Finally, healthcare leaders should focus on developing a Lean Thinking philosophy within their organisations. Embracing Lean as a philosophy, empowering
staff, delegating decision making, communicating a
clear vision, employing multiple Lean tools, viewing
Lean as a long-term journey (rather than a short-term
initiative) and looking for continuous improvement
would overcome many of the reasons for failure
identified in the literature (Bhasin and Burcher, 2006;
Randor et al, 2006).
Further plans
Aside from the other benefits of Lean Thinking
mentioned above, the Value Stream mapping exercise
has generated a number of project ideas which the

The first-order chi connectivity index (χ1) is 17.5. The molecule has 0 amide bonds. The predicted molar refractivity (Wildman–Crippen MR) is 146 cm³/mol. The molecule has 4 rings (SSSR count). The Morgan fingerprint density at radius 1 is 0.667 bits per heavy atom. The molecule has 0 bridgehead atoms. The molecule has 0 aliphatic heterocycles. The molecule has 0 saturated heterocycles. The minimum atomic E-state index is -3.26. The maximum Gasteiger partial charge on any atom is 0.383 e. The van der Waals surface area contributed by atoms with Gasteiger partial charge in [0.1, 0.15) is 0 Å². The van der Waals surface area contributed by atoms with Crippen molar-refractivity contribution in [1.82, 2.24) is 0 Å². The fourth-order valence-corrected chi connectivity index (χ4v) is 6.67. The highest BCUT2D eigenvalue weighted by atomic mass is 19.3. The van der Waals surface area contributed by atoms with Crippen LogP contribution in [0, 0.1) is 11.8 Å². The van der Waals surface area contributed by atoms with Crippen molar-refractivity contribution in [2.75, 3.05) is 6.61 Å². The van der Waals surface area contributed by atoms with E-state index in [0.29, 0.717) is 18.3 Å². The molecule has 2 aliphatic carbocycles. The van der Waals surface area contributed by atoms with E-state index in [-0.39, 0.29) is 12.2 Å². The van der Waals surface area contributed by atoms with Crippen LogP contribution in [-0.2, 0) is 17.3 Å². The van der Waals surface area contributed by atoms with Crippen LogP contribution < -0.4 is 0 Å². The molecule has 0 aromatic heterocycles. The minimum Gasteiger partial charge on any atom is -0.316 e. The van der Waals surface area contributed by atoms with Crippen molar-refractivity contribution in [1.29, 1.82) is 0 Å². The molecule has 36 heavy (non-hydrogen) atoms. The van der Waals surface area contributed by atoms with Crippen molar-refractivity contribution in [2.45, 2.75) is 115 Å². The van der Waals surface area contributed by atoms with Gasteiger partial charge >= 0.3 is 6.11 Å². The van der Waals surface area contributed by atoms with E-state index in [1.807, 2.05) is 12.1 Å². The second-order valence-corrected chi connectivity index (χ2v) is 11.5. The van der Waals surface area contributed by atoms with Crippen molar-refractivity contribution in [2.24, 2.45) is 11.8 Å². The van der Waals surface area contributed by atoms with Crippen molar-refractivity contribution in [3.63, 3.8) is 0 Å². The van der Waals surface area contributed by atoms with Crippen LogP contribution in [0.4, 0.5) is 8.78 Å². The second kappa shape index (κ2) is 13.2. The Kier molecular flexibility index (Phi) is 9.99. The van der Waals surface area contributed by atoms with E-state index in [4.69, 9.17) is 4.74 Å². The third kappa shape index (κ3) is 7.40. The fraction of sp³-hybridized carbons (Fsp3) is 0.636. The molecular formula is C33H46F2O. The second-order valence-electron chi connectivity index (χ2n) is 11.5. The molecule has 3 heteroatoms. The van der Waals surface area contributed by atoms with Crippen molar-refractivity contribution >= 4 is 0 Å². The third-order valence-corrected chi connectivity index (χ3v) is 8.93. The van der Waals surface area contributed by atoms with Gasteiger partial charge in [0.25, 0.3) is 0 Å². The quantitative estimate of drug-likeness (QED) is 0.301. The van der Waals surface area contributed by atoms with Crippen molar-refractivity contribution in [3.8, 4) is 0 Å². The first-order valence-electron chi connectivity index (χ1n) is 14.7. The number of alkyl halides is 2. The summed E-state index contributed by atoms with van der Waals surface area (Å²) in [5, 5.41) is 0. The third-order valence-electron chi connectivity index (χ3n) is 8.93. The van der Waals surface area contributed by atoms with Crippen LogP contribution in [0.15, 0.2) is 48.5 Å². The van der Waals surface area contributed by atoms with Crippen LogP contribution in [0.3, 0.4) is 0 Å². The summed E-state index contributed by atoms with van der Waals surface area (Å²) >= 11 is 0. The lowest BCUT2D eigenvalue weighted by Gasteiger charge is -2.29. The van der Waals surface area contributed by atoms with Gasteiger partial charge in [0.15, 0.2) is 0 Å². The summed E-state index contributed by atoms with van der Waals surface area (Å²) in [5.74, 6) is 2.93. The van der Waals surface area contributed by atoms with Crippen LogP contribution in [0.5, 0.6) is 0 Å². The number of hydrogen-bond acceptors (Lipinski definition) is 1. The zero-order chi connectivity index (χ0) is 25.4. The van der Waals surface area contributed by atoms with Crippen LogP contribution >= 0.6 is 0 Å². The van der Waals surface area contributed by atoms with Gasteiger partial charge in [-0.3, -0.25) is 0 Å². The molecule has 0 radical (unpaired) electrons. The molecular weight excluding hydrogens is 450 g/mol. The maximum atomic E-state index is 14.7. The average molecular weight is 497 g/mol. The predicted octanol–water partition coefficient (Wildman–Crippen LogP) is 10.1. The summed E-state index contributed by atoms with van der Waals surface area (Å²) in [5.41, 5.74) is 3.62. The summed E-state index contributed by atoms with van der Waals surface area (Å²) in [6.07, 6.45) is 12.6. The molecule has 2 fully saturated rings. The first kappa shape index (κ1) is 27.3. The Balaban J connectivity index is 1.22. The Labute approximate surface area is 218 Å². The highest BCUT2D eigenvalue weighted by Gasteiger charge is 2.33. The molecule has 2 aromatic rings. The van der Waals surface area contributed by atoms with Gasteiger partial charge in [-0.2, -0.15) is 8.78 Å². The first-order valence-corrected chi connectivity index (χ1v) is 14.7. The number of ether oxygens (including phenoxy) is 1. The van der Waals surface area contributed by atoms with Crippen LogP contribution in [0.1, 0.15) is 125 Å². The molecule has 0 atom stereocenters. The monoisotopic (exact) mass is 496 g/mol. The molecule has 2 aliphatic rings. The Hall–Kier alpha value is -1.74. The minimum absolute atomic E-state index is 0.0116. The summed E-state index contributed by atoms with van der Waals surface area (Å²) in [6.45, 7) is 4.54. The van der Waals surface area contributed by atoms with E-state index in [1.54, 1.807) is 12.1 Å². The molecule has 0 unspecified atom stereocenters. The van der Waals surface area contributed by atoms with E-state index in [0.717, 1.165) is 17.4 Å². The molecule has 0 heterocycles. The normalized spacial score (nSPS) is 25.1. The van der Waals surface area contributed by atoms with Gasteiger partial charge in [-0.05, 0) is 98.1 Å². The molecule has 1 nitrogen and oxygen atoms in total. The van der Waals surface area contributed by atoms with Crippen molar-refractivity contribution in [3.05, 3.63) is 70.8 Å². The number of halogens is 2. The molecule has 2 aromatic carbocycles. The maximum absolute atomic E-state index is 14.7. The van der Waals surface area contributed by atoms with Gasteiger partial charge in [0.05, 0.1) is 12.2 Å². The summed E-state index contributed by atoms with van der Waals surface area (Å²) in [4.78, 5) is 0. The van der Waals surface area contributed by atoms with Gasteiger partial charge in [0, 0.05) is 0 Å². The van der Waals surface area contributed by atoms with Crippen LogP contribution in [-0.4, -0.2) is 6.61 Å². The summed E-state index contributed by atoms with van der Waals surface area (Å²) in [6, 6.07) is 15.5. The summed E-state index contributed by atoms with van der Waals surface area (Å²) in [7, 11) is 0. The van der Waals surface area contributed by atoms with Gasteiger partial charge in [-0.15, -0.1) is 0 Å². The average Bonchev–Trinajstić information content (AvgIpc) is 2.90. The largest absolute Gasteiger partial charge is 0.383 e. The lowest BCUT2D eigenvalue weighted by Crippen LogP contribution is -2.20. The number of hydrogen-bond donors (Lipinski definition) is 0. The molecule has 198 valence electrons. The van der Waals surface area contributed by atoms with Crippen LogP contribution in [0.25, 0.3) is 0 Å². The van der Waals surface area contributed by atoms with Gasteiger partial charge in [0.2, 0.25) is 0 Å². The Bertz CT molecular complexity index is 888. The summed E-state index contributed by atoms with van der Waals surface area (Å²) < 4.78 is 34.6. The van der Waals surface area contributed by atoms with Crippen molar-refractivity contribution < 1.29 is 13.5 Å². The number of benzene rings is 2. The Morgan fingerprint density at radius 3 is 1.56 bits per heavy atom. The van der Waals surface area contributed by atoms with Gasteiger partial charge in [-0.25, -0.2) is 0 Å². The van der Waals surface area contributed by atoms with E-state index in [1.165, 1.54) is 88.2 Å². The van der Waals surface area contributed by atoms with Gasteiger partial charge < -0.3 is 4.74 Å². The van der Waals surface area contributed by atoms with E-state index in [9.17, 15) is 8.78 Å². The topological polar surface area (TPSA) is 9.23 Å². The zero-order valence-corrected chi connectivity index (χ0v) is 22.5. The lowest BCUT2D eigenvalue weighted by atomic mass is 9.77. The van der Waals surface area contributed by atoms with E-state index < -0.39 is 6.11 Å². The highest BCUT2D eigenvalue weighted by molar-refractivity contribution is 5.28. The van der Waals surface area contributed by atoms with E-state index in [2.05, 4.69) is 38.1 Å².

department can now take forward. Staff involvement
in the mapping work and waste reduction has
generated enthusiasm for change and identified people
to take projects forward. The Value Stream mapping
work is only the start of a continuous drive to make the
emergency department more Lean, and significant
improvements are expected over the coming months
and years.
Value Stream mapping is a simple and effective way
of starting to apply Lean Thinking, which can help
identify clinical Value Streams and waste in processes
within the Emergency Department. Clinicians wishing
to use this Lean tool in healthcare must learn to think
in terms of process groups, and differentiate these
from clinical groups to maximise the benefit from
Value Stream mapping.
The role of healthcare leaders in Lean Thinking is
largely one of support to staff within departments and
bridging silos within the complex healthcare system of